The Gospels in Arabic


Selections from the Rare Book, Manuscript, and Special Collections Library

The Gospels in Arabic
Woodcuts: The Gospels in Arabic, first edition, 16th century

Woodcuts: The Gospels in Arabic, first edition, 16th century

In the late sixteenth century, the Typographia Madicae was established at the request of Pope Gregory XIII to print editions of the Gospels for dissemination in the East. Its first publication, an Arabic translation of the Gospels, issued in Rome in 1591, posed special challenges.

It was elaborately illustrated with 149 woodcuts designed by the celebrated artist Antonio Tempest‡. The typeface comprised two sizes of lead-cast Arabic type designed by the well-known French typographer Robert Granjon. Contemporary accounts report that Latin texts could normally be printed at the rate of 1,500 sheets a day, while printing in Arabic reduced production to 1,200 sheets a day.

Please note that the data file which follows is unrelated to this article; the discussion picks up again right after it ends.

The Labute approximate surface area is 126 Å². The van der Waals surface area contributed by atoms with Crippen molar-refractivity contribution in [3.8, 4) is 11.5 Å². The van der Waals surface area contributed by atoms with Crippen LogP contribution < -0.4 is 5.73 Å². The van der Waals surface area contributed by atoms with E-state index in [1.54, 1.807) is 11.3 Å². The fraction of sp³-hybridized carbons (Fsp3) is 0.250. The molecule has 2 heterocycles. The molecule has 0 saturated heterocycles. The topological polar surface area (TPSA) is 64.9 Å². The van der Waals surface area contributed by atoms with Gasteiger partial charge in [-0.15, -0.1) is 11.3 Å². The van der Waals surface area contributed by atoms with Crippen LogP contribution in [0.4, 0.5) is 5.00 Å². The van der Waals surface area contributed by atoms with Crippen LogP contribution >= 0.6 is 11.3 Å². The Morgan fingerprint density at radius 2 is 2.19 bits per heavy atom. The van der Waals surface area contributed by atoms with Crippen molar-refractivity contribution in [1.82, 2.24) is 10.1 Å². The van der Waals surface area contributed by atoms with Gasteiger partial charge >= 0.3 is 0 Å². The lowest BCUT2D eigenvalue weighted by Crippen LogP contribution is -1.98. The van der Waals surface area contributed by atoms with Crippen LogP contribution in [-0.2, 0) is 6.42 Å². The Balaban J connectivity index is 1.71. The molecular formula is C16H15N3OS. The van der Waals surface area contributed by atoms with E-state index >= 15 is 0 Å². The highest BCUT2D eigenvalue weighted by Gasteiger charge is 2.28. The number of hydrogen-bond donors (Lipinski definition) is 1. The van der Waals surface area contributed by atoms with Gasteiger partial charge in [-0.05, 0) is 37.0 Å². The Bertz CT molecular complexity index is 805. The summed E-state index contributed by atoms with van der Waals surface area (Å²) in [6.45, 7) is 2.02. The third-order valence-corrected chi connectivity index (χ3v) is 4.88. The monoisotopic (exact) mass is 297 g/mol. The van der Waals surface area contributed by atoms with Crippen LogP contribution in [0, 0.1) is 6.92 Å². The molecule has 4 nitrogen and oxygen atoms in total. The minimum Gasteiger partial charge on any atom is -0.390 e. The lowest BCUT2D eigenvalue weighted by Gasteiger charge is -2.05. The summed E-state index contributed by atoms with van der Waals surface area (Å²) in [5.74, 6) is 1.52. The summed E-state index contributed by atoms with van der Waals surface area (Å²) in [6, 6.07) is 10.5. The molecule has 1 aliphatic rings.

Woodcuts: The Gospels in Arabic, first edition, 16th ce

Two issues of the work were printed at the same time. The more common is the Arabic-only text, which was printed in an edition of 4,000. Duke's copy is one of 3,000 printed with interlinear text in Arabic and Latin. Questions have been raised about the merit of this publication project. Scholars have observed that presenting a work with scriptural illustrations to Arabic-speaking Muslims, when Islam forbids religious illustration, showed little understanding of the culture and almost certainly hindered Pope Gregory XIII's missionary efforts.

Duke's copy of the Gospels may offer some physical evidence that the pope's publishing project was unsuccessful. Bibliographers have noted that a large number of volumes, including the one at Duke, seem to have been released from the press without the title page and prefatory matter. This raises a number of questions: Why were only some copies completed with a title page? Were the other copies, including Duke's, put in storage to be completed pending demand? And if so, was the lack of demand due to the volume's illustrations? Only time, and research, will tell.

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